By contrast, if reasonable claims and appeals procedures are established and followed, the claimant must exhaust those procedures before heading to court, the court's review generally will be limited to the information developed during the administrative proceedings, and the court typically will give deference to the decisions made by the plan administrator during the claims and appeals process (if the plan has language conferring discretion on the administrator). This means that a decision reached through the claims and appeals procedures likely will be reversed only if the decision was "arbitrary and capricious."

The Second Circuit’s Decision in Halo

When considering a challenge to a denied claim, courts historically have analyzed whether the process and communications were in "substantial compliance" with the DOL regulations. In a sharp departure from this standard, the Second Circuit rejected the "substantial compliance" doctrine as "flatly inconsistent" with the current DOL claims and appeals regulations. Instead, the court held, "when denying a claim for benefits, a plan's failure to comply with the Department of Labor's claims-procedure regulation . . . will result in that claim being reviewed de novo" unless the plan administrator can show that (i) the plan has established procedures that comply with the regulations, and (ii) the failure to comply with those procedures was inadvertent and harmless.1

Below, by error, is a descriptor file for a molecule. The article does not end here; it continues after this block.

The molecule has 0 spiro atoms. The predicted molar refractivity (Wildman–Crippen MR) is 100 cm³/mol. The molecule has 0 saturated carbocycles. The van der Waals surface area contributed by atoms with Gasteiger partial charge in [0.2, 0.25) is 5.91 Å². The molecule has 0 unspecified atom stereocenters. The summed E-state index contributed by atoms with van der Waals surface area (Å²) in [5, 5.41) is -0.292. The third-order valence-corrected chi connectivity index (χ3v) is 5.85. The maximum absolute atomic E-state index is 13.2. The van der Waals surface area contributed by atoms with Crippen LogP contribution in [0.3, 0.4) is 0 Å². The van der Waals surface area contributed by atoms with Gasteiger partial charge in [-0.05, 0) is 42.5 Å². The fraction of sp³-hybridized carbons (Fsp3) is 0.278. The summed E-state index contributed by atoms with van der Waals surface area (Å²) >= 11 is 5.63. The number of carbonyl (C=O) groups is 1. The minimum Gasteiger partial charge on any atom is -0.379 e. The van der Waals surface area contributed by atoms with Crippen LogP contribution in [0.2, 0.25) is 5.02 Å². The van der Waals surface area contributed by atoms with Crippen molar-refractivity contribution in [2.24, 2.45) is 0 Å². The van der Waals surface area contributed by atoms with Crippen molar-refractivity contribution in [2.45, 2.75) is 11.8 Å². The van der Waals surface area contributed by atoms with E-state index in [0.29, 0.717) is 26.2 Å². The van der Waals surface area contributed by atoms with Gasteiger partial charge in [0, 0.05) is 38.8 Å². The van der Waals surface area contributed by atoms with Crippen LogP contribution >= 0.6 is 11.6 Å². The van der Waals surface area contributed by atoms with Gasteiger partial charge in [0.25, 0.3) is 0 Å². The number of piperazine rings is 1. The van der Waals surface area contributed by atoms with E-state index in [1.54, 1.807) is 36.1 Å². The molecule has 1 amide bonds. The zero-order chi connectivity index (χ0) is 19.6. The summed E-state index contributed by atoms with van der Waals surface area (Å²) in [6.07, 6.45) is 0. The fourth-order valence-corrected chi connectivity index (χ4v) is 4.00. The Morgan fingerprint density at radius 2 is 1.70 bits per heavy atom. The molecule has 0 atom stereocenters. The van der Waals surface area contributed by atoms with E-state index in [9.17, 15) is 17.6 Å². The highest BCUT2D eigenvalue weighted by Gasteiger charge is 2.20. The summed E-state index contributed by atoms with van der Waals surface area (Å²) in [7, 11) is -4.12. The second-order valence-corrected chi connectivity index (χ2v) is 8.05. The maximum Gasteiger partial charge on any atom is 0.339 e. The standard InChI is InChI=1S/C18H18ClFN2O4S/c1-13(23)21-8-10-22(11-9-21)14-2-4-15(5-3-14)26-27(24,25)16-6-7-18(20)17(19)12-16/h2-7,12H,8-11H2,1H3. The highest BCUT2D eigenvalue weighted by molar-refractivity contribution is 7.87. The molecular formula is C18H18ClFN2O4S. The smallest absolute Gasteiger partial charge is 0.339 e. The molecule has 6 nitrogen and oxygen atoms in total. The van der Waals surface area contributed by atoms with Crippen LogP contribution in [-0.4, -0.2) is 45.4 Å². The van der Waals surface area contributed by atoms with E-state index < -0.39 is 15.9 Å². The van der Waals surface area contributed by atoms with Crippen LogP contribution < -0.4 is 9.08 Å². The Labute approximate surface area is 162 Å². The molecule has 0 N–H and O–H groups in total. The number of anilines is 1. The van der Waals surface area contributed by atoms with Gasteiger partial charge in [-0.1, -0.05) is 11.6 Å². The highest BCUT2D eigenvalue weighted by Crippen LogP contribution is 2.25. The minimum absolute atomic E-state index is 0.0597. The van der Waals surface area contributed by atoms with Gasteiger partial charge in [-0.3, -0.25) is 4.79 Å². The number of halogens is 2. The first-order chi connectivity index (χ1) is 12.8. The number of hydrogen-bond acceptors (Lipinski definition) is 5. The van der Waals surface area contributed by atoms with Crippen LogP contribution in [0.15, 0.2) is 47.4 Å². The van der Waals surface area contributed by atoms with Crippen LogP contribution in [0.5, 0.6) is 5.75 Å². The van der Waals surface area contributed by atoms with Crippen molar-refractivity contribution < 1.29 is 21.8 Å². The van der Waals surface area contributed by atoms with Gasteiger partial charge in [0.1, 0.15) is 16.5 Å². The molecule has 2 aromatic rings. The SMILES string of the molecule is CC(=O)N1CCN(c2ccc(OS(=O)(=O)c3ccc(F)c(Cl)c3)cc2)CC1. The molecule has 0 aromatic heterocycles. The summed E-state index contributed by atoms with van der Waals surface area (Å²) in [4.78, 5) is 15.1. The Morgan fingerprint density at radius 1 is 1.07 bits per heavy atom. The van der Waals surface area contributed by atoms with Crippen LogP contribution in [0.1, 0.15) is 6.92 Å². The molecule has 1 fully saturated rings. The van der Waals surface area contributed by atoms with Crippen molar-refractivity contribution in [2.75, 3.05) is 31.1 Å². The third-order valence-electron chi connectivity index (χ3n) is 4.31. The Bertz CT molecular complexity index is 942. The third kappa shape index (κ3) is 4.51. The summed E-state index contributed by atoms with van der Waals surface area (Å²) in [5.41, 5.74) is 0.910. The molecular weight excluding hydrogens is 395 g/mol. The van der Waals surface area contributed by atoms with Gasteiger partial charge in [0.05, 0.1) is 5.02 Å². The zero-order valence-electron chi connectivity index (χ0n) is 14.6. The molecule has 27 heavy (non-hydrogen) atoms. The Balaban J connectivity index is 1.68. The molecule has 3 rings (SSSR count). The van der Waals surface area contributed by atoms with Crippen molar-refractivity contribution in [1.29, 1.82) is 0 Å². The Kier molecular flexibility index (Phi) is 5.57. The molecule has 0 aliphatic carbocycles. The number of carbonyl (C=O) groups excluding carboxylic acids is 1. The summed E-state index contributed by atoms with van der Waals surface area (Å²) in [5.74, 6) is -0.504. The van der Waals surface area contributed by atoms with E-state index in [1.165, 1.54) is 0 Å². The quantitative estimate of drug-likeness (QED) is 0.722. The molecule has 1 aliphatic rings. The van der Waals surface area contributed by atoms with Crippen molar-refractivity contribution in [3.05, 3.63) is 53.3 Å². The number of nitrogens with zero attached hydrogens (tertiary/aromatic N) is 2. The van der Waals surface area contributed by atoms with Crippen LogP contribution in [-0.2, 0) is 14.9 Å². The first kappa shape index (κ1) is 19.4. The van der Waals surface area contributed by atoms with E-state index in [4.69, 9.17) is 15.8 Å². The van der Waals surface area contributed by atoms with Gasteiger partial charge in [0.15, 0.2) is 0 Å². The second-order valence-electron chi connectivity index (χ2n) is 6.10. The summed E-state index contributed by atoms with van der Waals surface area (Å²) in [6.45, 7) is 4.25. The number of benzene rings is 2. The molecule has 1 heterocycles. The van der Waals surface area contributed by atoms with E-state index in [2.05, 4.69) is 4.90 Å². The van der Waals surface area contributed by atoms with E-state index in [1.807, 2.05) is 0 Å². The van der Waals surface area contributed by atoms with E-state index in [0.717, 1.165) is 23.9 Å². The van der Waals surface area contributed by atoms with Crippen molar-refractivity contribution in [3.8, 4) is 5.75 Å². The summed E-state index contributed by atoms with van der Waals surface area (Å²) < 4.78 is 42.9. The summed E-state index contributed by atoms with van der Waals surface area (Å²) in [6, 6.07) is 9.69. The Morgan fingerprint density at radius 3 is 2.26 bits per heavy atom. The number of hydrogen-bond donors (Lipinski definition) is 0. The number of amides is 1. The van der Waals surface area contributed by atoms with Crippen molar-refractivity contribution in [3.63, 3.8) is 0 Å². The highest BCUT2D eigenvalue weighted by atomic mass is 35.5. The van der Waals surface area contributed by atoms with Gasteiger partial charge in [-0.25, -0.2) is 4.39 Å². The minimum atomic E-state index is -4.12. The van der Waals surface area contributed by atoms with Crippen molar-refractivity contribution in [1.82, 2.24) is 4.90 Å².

Morgan Lewis partners Amy Pocino Kelly and Julie Stapel recently sat down with Robert Capone, Head of Defined Contribution and Sub Advisory at AQR Capital Management LLC, to discuss fiduciary due diligence considerations for defined contribution plans when including alternative asset classes. Their questions and answers are detailed in the attached article titled “Fiduciary Considerations for Adding Liquid Alternative Investment Strategies to DC Plans and Target Date Funds.”

Today, the US Department of Labor (DOL) released its final regulation “Definition of the Term ‘Fiduciary’; Conflict of Interest Rule—Investment Advice.” The final rule includes many changes and clarifications intended to address concerns raised about the proposal, but issues remain. Read our LawFlash, which provides a brief summary of certain key changes between the proposed rule and the final rule: Final DOL Fiduciary Rule—First Impressions.